This story here came to me in November as a tip from a source in Scotland who is familiar with my reporting on the growth of the biomass industry for energy production. This one has a new twist in that it doesn’t focus on wood pellets for energy, but rather soy for biofuels — in a part of the world rarely discussed but critical in size and scope for biodiversity protection and climate change mitigation — French Guiana.
With lots of research reports, government documents and exceptional sources in both Paris and Cayenne, French Guiana, the story started to take shape. With a population of just 300,000 almost entirely along it’s northern coast, French Guiana is in need of expanding and upgrading its energy system from diesel-powered plants to renewables. The problem, however, is the France wants the department to grow its own soy — the most common source for biofuel — to power five new energy stations. To grow enough soy would require a staggering amount of Amazon jungle to be clearcut — by one estimate, an area three times the square miles of New York City.
My story details what’s at stake with this unusual proposed policy change for a country and president, Emmanuel Macron, recognized for their sensitivity to climate action and ecosystem protections. Activists in French Guiana are mobilizing to stop the policy proposals, preserve their densely forested department (which is the size of Indiana) and promote true renewable energy sources like expanded wind and solar installations.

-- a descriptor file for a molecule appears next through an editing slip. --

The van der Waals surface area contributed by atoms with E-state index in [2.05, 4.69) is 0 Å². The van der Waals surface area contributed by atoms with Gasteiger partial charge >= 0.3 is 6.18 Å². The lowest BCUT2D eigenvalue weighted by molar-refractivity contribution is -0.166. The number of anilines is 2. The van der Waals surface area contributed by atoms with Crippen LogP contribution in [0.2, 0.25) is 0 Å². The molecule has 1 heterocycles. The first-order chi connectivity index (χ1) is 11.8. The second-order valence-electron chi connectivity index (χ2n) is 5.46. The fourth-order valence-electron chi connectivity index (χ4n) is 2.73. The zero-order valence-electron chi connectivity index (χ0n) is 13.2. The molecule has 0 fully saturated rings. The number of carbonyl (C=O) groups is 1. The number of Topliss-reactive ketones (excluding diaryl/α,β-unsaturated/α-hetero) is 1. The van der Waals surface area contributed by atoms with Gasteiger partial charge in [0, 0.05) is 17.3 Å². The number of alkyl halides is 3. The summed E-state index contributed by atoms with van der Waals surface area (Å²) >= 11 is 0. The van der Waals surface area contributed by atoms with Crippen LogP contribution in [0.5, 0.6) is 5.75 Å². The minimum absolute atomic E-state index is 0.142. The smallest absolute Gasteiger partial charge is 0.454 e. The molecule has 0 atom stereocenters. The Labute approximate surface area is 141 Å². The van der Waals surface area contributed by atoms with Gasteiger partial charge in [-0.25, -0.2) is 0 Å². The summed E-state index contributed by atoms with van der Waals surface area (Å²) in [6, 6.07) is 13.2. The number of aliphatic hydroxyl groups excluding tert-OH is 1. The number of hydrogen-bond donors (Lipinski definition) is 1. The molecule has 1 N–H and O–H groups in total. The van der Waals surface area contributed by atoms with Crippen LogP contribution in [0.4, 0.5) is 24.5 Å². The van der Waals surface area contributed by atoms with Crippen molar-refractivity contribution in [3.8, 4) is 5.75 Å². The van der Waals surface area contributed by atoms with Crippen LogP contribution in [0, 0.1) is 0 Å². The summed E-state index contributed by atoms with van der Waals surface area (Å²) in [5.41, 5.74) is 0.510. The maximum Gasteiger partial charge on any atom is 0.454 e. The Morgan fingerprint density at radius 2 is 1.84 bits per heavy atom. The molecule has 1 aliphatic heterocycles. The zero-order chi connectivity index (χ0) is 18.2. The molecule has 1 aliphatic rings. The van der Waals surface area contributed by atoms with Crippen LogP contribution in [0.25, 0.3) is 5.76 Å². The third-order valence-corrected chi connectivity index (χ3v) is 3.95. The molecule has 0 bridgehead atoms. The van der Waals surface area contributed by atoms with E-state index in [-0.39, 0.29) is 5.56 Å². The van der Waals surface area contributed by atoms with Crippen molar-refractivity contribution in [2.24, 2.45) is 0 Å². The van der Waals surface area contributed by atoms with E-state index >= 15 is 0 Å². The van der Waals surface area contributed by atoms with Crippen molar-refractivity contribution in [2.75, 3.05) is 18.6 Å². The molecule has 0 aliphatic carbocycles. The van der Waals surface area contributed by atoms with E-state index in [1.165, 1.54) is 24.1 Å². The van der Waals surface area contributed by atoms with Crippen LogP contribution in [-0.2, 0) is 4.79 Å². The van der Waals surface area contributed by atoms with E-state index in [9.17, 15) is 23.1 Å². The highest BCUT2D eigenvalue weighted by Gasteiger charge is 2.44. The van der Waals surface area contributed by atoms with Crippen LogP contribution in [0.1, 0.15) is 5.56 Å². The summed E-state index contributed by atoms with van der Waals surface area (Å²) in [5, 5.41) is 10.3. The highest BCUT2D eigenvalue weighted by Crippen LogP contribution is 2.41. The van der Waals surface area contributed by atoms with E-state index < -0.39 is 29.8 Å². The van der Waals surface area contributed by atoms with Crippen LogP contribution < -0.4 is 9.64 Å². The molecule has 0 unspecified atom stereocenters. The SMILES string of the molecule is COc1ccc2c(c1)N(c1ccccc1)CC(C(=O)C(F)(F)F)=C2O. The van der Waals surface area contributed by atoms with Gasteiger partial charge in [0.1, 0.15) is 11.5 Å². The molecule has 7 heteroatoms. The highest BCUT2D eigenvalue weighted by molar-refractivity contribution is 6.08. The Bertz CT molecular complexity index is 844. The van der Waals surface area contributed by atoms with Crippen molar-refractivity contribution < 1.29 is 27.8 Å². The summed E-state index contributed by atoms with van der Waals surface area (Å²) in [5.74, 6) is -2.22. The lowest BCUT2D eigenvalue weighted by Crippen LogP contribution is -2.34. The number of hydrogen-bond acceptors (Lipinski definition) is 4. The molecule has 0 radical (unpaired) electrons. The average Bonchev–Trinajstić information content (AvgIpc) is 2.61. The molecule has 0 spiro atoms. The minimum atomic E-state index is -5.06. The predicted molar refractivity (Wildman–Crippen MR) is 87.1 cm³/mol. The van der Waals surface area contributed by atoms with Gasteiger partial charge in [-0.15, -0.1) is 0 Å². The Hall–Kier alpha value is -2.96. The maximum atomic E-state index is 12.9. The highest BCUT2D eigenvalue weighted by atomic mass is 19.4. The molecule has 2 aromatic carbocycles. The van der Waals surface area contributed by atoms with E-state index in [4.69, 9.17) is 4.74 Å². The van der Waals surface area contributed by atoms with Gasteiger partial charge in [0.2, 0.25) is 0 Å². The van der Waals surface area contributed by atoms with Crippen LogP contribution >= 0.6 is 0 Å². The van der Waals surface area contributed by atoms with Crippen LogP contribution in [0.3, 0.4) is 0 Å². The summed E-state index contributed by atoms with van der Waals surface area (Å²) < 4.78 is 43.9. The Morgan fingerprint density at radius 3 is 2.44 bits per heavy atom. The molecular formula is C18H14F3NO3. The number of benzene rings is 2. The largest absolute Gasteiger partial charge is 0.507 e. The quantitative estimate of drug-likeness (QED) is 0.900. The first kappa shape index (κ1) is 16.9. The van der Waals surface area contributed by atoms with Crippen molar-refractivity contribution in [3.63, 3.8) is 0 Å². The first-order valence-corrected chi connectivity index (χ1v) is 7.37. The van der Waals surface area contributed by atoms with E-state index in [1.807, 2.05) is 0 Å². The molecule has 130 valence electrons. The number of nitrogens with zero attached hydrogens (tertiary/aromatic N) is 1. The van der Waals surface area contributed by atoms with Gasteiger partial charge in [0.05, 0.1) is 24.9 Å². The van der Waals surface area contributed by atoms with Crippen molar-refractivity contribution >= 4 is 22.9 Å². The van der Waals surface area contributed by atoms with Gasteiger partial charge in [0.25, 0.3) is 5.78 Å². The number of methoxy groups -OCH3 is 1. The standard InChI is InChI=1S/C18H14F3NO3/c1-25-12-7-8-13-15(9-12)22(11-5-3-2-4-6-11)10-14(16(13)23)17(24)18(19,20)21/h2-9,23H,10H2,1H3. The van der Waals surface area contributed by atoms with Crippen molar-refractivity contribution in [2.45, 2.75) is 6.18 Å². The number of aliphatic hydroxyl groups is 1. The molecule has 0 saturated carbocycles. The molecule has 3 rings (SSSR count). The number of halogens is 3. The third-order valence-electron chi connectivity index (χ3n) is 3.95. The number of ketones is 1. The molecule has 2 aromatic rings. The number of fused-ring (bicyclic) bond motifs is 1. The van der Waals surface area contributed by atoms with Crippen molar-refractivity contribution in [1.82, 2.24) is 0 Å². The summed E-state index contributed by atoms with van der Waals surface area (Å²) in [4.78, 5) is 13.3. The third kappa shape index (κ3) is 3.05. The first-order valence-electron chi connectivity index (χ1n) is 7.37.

I had been looking for an opportunity to write another story regarding woody biomass and the dubious United Nations policy that allows the accelerating pollution from burning those pellets for energy in the United Kingdom and across the European Union to be ignored in carbon accounting mandates. The opening came in mid-June when the UK announced plans to legislate that it would achieve net-zero carbon emissions by 2050. Many cheered the less-than ambitious goal; if serious greenhouse gas reductions aren’t achieved globally by 2030, the International Panel on Climate Change has warned, nature will not be forgiving as floods, heat waves, drought, sea-level rise, wildfires, ferocious storms, disease and dislocation morph from crisis to calamity.
This story in Mongabay, which my editor Glenn Scherer welcomed and enhanced, explains as clearly and fairly as I can the danger to the planet of implicitly encouraging deforestation to produce wood pellets to be burned for energy with no obligation to report those carbon emissions.